Julia Langkraehr, 47, is from London, United Kingdom. She started her retail real estate business, Retail Profile Europe, in 2002. Retail Profile pioneered the concept now seen across Europe of leasing modern kiosks to small retailers in the common areas of shopping centres, railway stations, airports and other venues such as garden centres.
STARTING THE BUSINESS
Q: Where did the idea for your business come from? Where were you in your life and career?
A: When I set up my business I had just been made redundant, and was living in a foreign country and I spotted a gap in the market gap for a niche business.
I had seen the concept working in the USA and when I came to the UK I customised the American model to suit British culture and business.
It is a niche business which is perfect for pop-up shops and experiential marketing, allowing small businesses to test or promote a new product or service in a low-risk environment so they can gain a valuable first step on the retail ladder – while at the same time the venues maximise their revenues.
Q: What was the biggest challenge you faced when starting out?
A: I was so naïve, which served me in some cases, but it was a steep learning curve.
Q: What is the one thing you know now that you wish you knew when you started the business?
A: How to value the company and set up the shareholder and partnership structure.
Q: What would you consider your first big success in the business?
A: Moving into our first independent office, growing from four to 14 employees, breaking the £2 million barrier and winning the Small Business of the Year Awards in the London Business Awards in 2003.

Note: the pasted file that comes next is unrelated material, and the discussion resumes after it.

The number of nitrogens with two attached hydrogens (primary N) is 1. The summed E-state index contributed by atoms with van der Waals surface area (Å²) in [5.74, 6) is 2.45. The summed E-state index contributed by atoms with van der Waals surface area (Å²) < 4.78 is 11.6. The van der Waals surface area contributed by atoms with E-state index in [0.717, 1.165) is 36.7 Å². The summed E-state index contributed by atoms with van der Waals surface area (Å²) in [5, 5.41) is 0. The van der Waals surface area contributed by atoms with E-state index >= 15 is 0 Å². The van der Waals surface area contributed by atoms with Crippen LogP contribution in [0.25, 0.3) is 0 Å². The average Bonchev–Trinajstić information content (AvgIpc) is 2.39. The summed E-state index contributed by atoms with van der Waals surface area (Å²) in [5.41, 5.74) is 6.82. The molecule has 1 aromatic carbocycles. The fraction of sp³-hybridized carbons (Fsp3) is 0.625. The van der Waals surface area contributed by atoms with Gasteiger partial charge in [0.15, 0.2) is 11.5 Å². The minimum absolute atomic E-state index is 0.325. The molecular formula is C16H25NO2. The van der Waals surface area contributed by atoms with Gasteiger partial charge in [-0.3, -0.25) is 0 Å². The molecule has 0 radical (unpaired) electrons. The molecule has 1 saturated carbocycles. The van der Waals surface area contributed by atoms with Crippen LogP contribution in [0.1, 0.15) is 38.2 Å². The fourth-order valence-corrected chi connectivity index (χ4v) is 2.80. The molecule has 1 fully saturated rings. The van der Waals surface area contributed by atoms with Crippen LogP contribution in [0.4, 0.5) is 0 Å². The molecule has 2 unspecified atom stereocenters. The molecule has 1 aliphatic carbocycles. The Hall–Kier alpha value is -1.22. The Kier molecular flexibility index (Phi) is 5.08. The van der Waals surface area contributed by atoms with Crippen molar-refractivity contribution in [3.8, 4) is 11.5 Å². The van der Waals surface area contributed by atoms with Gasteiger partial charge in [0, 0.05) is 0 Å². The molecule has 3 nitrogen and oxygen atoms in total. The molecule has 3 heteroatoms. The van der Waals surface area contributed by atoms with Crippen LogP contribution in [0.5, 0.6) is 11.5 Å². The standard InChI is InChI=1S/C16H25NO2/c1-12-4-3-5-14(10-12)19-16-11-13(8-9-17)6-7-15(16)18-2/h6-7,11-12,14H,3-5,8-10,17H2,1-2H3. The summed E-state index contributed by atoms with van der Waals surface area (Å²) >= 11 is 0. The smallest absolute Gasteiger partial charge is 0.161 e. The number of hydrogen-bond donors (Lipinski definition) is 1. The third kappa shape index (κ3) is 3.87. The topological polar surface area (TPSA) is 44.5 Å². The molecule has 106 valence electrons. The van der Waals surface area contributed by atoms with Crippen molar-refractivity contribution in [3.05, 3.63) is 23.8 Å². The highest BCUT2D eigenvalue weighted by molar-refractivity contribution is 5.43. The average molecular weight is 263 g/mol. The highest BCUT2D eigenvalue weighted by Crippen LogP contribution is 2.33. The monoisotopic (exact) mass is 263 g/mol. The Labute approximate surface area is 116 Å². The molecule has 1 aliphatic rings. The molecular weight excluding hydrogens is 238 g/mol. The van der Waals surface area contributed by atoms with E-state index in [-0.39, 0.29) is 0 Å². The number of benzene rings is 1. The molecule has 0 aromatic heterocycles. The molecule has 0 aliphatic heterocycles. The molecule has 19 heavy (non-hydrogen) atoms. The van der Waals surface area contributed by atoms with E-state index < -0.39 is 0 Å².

Q: What is the toughest thing about getting to the top / staying on top in your industry specifically?
A: My philosophies are to keep your competitors close, never been complacent and always pretend you are number two, so that you are continually striving to succeed and grow. Stay humble and continue to learn and improve
Q: What do you think will be the biggest challenge facing entrepreneurs in the near future?
A: It has never been easier to start a business, with social media, websites, remote working, and the ability to work without geographical barriers to your market and to market segment your customers. However the biggest challenge for entrepreneurs is that the number of businesses are increasing and it is harder to get a unique idea that solves a problem which people are willing to pay for, and then to consequently scale that business.
Q: What one piece of advice would you give to someone just starting out in your industry and wanting to make it to the top?
A: For me, it is to have a personal vision of what you want to accomplish and where you want to be, and then relentlessly pursuing that vision, supporting it with continuous learning, raising your profile in your industry and sector, giving back by volunteering, both for individuals and associations and being incredibly persistent.